Like everybody else, I had read a lot about Harold Nicolson and his amazing marriage, but paid little attention to him as the author of many books, including a biography of his father, Lord Carnock, a bestselling life of King George V, a life of Mrs Charles Lindbergh's father, some novels and some historical studies. Of these works I had read only one, the pseudo-autobiographical Some People, first published in 1927 (according to the Author's Note, 'many of the following sketches are purely imaginary. Such truths as they may contain are only half-truths'). Sixty years on, I had forgotten everything about the book except its incidental allusions to Nicolson's admired friend Lord Eustace Percy, a minor character, but of special interest to me because at the time he was my boss. I, too, admired this courteous scion of the great Northumberland dukedom, partly because of the divinatory powers that had enabled him to choose me, from a field of candidates all manifestly much better qualified than I, for a job at King's College, Newcastle, part of the University of Durham, of which he was at that time the rector. He had been a Conservative MP and briefly a young cabinet minister; great things were expected of him, but for one reason or another they didn't happen. The DNB's explanation is he was not 'a good House of Commons man'.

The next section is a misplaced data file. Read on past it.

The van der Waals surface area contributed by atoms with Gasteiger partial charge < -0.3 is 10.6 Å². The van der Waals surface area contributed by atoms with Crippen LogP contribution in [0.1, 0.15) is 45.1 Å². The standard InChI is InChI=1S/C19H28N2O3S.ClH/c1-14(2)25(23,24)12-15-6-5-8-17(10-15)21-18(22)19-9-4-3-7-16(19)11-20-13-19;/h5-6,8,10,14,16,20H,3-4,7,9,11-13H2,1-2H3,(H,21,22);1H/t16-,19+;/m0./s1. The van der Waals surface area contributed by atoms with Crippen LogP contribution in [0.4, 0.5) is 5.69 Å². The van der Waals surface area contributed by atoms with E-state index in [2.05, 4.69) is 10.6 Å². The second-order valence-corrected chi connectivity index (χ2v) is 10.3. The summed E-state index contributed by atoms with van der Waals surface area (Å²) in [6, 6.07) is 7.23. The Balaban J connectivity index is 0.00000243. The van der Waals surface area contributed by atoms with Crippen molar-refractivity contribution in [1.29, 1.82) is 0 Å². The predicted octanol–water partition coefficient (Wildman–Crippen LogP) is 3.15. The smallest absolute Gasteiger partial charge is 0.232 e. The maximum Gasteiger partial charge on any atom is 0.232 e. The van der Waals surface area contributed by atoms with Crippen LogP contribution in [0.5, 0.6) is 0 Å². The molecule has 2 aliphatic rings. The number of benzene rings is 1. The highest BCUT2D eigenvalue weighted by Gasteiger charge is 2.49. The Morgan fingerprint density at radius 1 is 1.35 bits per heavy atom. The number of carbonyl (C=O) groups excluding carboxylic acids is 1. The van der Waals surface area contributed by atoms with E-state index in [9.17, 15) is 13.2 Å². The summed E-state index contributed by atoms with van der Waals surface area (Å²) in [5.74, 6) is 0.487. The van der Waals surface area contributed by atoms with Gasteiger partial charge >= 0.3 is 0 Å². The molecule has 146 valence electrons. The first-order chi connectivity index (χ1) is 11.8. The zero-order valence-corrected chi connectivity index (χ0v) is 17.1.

LRB 17 March 2005 | PDF Download